The stark reality of making ourselves richer is that it is more about discipline than intelligence: if there is a secret it’s that the more time we have the easier it is to create wealth.
The first step in the process is an uncomfortable one: you need to spend a couple of hours getting a handle on your finances. Imara Asset Management MD Lara Warburton suggests the first action of any novice investor has to be to settle expensive debt. With the JSE All Share Index having delivered a paltry 2,6% in 2011, it doesn’t make sense to have debt costing 15%. So first settle short-term debts such as credit cards (or better still, manage them correctly so you pay no interest) and overdrafts.
Then look at waste: go back in time and look at several months’ bank statements to see where you’re spending. Start a daily diary of every cash expense from all those tips spent on car attendants, parking, café lattés – you will find a host of unnecessary expenses that mount up each month and add nothing to your lifestyle.
This can be a sobering exercise: if 90% of families are anything to go by, says financial adviser Bryan Hirsch, there will be plenty of waste to be found.
“This by itself may just be enough to start your journey to wealth creation,” adds Warburton.
Turning savings into expenses
To lock in these savings, most financial gurus recommend that you turn your savings into an expense – the most important one that you pay yourself before all other expenses. Warburton says: “Take 10% of your monthly salary and pay yourself. You will soon get used to it.”
This will create some surplus cash every month. Because it won’t typically be much, initially just save the money, and only when you have a viable lump sum turn towards investing.
So where to start? Buying individual stocks is often beyond the scope of many people – just 100 Anglos can set you back more than R30 000, and that’s too high a risk for a novice, as are penny stocks.
Typically the best place to start for somebody new to the stock market is collective investment schemes: unit trusts or Exchange Traded Funds (ETFs). Both enable an investor to buy a basket of shares and track general market performance. The key benefits of ETFs are that they are cheap in terms of costs and give exact market performance. They track the market because they simply buy the shares in the market, put them into a basket and you can buy the basket.
Building up portfolios
Online investing trainer Simon Brown recommends that novices use ETFs to build up some initial capital and to gain experience in individual stocks. He suggests you track that basket of shares and avidly read up on each one, so by the time you’re ready to go it alone, you’re knowledgeable.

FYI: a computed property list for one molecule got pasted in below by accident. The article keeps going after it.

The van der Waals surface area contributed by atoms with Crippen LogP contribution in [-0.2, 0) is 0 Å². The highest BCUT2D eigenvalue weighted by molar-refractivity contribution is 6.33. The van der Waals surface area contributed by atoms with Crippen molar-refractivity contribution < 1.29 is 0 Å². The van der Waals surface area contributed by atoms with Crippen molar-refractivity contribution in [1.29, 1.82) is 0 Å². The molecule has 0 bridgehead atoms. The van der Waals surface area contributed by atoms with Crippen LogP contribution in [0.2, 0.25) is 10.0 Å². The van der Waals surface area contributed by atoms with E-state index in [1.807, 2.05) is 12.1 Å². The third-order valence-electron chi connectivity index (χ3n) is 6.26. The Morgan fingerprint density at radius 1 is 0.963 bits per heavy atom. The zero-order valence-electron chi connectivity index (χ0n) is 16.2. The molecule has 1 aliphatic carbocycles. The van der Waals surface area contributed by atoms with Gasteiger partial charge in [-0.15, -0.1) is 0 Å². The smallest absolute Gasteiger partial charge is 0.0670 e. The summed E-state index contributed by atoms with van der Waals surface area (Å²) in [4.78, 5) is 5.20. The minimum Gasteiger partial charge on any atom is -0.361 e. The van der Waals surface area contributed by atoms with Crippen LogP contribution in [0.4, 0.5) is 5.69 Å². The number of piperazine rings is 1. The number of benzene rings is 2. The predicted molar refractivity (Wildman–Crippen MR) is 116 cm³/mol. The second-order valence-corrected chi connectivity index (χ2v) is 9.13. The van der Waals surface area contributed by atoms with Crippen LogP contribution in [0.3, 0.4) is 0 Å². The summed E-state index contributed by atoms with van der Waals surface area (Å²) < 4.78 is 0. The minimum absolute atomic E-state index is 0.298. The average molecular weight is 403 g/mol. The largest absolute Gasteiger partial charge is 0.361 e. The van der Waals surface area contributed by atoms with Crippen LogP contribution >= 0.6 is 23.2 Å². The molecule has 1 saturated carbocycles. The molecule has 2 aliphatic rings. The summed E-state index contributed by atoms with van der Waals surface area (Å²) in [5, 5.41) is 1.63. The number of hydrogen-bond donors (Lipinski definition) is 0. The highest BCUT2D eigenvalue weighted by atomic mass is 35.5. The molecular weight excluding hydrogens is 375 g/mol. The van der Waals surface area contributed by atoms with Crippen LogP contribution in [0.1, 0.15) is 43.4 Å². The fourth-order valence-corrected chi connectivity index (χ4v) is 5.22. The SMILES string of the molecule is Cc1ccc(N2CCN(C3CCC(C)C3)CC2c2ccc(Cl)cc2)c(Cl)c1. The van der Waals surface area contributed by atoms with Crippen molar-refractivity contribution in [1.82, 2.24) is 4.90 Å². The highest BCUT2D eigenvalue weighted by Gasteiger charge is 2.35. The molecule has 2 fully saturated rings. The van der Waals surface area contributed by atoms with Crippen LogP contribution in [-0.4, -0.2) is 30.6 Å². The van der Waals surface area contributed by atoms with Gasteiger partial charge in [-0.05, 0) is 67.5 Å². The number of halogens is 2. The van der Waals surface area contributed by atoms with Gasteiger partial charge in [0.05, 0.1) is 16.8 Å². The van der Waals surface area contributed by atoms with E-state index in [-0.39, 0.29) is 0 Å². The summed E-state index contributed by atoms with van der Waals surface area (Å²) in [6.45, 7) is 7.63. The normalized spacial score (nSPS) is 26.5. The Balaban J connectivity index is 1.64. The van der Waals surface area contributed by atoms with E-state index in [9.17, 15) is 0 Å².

“Also remember, the best asset you have when investing is time so avoid the temptation to try your luck with get-rich-quick schemes, penny stocks or derivatives. Sure they can result in great profits but can equally be very dangerous, leading to large losses,” says Brown.
However, just as high-risk products are to be avoided, so too are low-risk ones. Warburton cautions that all too often financial advisers take the easy and safe option of recommending the money market.
Mike Soekoe, business development manager at Foord Asset Management says that anyone who has a time horizon longer than five years ought to be heavily exposed to the stock market.
ETFs have their place, he says, especially considering their low costs, but the top fund managers will typically outperform the index by 5% a year – which becomes huge when compounded over the long term.
Soekoe’s advice for under 50s is to go for pure equities. For example, the Foord Equity Fund has delivered 20%/year over the past decade, notwithstanding periodic bouts of volatility. “Now returns like that create wealth,” he says.
His (and Warburton’s) first preference is for a pure equity fund, followed by a balanced (also called asset allocation) fund, if you’re more conservative.
In fact, 90% of people opt for a balanced fund and they have produced an average return of 15% – 16% year over the past decade. “It is a safe way of earning an inflation beating return,” he says
An alternative to patiently building up a nest egg is to invest around R1 000 a month by stop order and keep at it for at least three to five years. That way you can start to build up some real capital – but you have to be disciplined.
A fourth option to the pure equity, balanced fund or ETF is the flexible fund. A flexible fund is not governed by the Pension Fund Act which leaves the fund manager with full discretion as to asset allocation. He may, for instance, decide to exceed the traditional 25% offshore allocation, if he sees opportunity there.